"From the earliest days of the republic, the federal government has compensated members of the Armed Forces for their services. While the original pay structure was fairly simple, over time a more complex system of compensation has evolved. The current military compensation system includes cash payments such as basic pay, special and incentive pays, and various allowances. Servicemembers also receive noncash benefits such as health care and access to commissaries and recreational facilities, and may eventually qualify for deferred compensation in the form of retired pay and other retirement benefits. This report provides an overview of military compensation generally, but focuses on cash compensation for current servicemembers. Since the advent of the all-volunteer force in 1973, Congress has used military compensation to improve recruiting, retention, and the overall quality of the force. Congressional interest in sustaining the all-volunteer force during a time of sustained combat operations led to substantial increases in compensation in the decade following the September 11 attacks. More recently, concerns over government spending have generated congressional and executive branch interest in slowing the rate of growth in military compensation."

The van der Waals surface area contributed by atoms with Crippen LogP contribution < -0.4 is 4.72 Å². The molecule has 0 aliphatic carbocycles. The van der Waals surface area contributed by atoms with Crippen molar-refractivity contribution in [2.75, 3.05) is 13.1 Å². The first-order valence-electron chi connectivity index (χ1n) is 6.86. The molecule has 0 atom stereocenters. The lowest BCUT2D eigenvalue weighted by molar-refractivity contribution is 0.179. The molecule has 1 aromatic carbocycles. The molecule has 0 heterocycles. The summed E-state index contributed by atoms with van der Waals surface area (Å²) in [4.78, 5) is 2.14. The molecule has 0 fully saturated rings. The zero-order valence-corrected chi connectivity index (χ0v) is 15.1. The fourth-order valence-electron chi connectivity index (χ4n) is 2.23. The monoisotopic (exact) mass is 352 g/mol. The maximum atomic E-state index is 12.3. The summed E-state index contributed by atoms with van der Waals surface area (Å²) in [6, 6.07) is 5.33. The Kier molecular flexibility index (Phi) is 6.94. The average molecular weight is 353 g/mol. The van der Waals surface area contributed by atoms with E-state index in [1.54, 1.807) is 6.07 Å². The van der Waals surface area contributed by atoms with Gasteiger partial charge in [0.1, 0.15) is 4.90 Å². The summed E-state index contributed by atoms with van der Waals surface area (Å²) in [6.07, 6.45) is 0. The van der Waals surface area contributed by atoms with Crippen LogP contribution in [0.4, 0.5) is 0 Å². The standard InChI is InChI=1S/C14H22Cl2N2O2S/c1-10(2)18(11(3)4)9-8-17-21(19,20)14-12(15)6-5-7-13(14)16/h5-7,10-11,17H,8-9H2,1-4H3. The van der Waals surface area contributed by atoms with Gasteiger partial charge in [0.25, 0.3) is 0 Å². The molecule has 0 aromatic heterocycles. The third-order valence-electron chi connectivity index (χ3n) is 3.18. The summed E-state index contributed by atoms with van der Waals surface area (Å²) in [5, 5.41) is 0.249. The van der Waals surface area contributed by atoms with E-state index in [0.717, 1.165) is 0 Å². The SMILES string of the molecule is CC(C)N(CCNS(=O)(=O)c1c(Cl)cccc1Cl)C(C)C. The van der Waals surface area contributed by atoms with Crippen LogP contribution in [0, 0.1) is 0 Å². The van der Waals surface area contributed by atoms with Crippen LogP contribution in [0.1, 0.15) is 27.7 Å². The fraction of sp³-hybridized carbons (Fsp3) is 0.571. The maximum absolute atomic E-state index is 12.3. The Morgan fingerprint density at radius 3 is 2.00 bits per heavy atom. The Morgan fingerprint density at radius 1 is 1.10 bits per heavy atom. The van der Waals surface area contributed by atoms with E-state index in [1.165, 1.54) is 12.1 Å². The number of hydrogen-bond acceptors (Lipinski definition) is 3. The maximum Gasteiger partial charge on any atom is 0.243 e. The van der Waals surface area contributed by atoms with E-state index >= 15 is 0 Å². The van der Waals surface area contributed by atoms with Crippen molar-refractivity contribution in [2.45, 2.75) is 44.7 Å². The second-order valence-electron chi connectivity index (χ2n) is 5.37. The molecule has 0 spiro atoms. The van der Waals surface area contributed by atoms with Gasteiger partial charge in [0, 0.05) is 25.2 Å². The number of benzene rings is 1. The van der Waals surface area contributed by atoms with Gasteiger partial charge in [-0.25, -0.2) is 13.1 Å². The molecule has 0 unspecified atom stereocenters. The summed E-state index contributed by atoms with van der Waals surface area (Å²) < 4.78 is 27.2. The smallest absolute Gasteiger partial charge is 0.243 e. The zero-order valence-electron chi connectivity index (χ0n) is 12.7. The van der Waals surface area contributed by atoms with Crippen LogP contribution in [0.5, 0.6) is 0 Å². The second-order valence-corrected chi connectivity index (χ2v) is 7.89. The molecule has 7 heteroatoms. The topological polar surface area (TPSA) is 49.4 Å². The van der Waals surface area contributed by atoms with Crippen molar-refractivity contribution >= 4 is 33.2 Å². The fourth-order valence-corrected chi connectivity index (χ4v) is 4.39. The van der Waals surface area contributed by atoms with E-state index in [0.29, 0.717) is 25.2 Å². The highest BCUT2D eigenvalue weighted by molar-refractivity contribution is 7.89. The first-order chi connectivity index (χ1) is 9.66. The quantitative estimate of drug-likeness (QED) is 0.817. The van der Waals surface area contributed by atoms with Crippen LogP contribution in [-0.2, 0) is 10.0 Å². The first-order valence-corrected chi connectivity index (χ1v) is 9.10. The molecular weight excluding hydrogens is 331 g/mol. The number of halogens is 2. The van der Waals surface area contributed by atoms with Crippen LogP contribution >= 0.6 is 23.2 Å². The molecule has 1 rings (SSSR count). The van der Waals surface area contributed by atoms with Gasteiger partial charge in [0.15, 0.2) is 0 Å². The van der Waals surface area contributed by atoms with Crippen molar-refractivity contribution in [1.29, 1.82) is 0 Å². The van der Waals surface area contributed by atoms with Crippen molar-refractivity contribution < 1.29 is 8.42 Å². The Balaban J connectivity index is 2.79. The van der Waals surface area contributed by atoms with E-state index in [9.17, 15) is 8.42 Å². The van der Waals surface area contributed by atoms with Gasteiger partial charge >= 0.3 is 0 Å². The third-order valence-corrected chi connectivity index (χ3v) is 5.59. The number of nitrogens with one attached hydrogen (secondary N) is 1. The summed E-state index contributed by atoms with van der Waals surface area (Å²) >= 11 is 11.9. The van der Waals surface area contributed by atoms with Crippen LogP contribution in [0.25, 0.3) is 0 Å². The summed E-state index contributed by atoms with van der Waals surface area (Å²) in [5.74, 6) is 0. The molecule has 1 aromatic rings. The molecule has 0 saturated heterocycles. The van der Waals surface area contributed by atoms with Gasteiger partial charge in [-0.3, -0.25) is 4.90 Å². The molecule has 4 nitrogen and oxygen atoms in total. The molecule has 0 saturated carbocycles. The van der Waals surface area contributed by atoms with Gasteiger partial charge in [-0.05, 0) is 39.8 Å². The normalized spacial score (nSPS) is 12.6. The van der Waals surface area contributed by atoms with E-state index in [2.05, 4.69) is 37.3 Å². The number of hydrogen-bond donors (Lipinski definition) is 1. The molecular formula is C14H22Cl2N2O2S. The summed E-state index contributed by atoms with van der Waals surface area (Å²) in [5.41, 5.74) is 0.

CRS Report for Congress, RL33446